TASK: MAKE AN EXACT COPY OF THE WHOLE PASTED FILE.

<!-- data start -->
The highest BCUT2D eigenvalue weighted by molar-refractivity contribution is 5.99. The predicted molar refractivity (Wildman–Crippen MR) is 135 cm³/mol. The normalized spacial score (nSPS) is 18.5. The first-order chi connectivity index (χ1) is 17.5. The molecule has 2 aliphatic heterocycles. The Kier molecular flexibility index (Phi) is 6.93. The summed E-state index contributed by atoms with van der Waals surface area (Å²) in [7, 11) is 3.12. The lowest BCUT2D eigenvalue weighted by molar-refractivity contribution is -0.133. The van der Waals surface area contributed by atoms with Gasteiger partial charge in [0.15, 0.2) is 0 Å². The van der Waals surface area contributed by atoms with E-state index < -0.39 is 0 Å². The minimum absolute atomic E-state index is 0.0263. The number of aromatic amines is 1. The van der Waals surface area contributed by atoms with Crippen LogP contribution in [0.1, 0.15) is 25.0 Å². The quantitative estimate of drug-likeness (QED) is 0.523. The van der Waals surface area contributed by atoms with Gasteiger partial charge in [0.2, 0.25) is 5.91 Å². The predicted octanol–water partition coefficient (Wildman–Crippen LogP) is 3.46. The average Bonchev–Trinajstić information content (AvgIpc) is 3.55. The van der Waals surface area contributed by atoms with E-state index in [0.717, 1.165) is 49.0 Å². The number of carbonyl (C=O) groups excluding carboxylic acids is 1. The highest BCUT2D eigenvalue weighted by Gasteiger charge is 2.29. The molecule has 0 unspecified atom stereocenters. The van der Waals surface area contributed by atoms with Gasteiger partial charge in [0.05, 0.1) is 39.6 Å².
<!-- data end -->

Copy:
The highest BCUT2D eigenvalue weighted by molar-refractivity contribution is 5.99. The predicted molar refractivity (Wildman–Crippen MR) is 135 cm³/mol. The normalized spacial score (nSPS) is 18.5. The first-order chi connectivity index (χ1) is 17.5. The molecule has 2 aliphatic heterocycles. The Kier molecular flexibility index (Phi) is 6.93. The summed E-state index contributed by atoms with van der Waals surface area (Å²) in [7, 11) is 3.12. The lowest BCUT2D eigenvalue weighted by molar-refractivity contribution is -0.133. The van der Waals surface area contributed by atoms with Gasteiger partial charge in [0.15, 0.2) is 0 Å². The van der Waals surface area contributed by atoms with E-state index < -0.39 is 0 Å². The minimum absolute atomic E-state index is 0.0263. The number of aromatic amines is 1. The van der Waals surface area contributed by atoms with Crippen LogP contribution in [0.1, 0.15) is 25.0 Å². The quantitative estimate of drug-likeness (QED) is 0.523. The van der Waals surface area contributed by atoms with Gasteiger partial charge in [0.2, 0.25) is 5.91 Å². The predicted octanol–water partition coefficient (Wildman–Crippen LogP) is 3.46. The average Bonchev–Trinajstić information content (AvgIpc) is 3.55. The van der Waals surface area contributed by atoms with E-state index in [0.717, 1.165) is 49.0 Å². The number of carbonyl (C=O) groups excluding carboxylic acids is 1. The highest BCUT2D eigenvalue weighted by Gasteiger charge is 2.29. The molecule has 0 unspecified atom stereocenters. The van der Waals surface area contributed by atoms with Gasteiger partial charge in [0.05, 0.1) is 39.6 Å².